Government-sponsored enterprises (GSEs) Fannie Mae and Freddie Mac released updates on Wednesday related to condominium and co-operative project standards policies for properties in need of critical repairs and special assessments.
“At the direction of the FHFA, Fannie Mae and Freddie Mac have worked together to update project review requirements to assist lenders in identifying projects that may have issues that result in unsafe conditions, and to promote sustainable homeownership,” the update states. “Fannie Mae is updating its project standards policies to address projects in need of critical repairs, and projects that have material deficiencies (such as significant deferred maintenance) or special assessments.”
The new project review requirements include defining “critical repairs, material deficiencies, and significant deferred maintenance,” including routine repairs not considered critical; the prohibition of the sale of condo units or co-op shares in complexes that require either critical maintenance or are under evacuation orders due to unsafe conditions; and the creation of a required review of “all structural or mechanical inspection reports that have been completed within 3 years of the project review date.”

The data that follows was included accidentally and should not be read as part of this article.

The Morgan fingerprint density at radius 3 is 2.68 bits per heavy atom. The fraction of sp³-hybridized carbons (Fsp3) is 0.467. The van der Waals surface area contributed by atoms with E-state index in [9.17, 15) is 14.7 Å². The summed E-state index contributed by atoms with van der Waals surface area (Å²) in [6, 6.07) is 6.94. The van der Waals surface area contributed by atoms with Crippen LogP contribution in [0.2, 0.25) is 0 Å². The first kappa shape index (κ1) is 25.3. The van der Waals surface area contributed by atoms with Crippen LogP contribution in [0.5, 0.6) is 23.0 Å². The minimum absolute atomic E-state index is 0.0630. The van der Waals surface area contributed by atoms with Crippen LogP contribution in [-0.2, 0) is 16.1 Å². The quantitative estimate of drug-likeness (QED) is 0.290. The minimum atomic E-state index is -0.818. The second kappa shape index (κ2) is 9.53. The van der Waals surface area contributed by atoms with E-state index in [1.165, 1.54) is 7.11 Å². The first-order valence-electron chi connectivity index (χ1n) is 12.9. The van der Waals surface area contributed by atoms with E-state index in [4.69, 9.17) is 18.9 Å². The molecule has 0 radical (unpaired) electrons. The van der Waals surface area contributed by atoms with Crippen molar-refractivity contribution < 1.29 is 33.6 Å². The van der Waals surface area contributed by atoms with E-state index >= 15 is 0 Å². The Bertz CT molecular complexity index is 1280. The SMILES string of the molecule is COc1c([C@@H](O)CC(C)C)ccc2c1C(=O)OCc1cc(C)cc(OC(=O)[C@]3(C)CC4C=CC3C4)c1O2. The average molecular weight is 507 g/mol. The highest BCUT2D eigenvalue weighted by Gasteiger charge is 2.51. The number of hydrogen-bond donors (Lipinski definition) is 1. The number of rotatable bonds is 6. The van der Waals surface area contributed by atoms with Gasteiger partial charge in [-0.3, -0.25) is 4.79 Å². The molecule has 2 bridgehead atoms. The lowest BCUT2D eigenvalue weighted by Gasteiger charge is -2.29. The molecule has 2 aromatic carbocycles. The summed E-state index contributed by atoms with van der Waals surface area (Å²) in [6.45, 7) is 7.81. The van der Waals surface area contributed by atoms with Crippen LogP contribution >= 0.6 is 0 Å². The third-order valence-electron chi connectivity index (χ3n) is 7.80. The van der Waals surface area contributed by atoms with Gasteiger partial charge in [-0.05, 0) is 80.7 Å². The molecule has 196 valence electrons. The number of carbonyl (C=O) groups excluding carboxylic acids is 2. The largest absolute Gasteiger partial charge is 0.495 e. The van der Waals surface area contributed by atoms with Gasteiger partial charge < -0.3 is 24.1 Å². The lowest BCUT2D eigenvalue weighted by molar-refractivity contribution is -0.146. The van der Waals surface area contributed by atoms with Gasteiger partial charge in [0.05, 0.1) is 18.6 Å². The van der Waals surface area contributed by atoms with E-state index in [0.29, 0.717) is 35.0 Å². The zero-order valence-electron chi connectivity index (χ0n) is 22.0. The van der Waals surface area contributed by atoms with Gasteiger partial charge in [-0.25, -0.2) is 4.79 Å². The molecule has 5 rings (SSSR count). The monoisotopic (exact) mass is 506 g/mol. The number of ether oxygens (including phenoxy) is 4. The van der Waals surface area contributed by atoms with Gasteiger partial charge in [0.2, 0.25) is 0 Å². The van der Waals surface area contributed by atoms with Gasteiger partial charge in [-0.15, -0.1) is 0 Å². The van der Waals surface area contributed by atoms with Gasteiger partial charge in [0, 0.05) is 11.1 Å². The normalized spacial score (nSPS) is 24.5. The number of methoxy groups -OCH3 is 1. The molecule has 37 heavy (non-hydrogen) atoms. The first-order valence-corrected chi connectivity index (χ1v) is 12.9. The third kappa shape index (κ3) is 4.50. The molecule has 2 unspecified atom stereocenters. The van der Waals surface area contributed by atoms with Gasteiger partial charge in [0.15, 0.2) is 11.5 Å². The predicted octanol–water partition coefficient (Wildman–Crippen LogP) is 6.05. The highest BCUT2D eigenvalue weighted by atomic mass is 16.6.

Fannie Mae’s guidance comes as an update to its Selling Guide in consultation with the Federal Housing Finance Agency (FHFA). The update will prohibit the sale of condo units or co-op shares in projects with unfunded repairs totaling more than $10,000 per unit.
Freddie Mac’s new guidance was issued as an update to its Condo Project Advisor, an informational platform with information about buildings.
“Currently, if a Project Assessment Request (PAR) submitted to Condo Project Advisor receives an ‘Incomplete Assessment’ feedback message, that’s an indication that the tool can’t assess the project,” the guidance states in part. “On July 29, 2023, we’ll make things easier for you by updating one of the ‘Incomplete Assessment’ messages to alert you that the project may need critical repairs. You can determine whether or not a project does indeed require repairs.”
All requirements go into effect on September 18.
This new guidance follows a letter issued in 2021 by Fannie Mae that created temporary requirements for condos and co-op projects after the partial collapse of condominium complex Champlain Towers South in Florida that claimed the lives of 98 people and injured 14 others.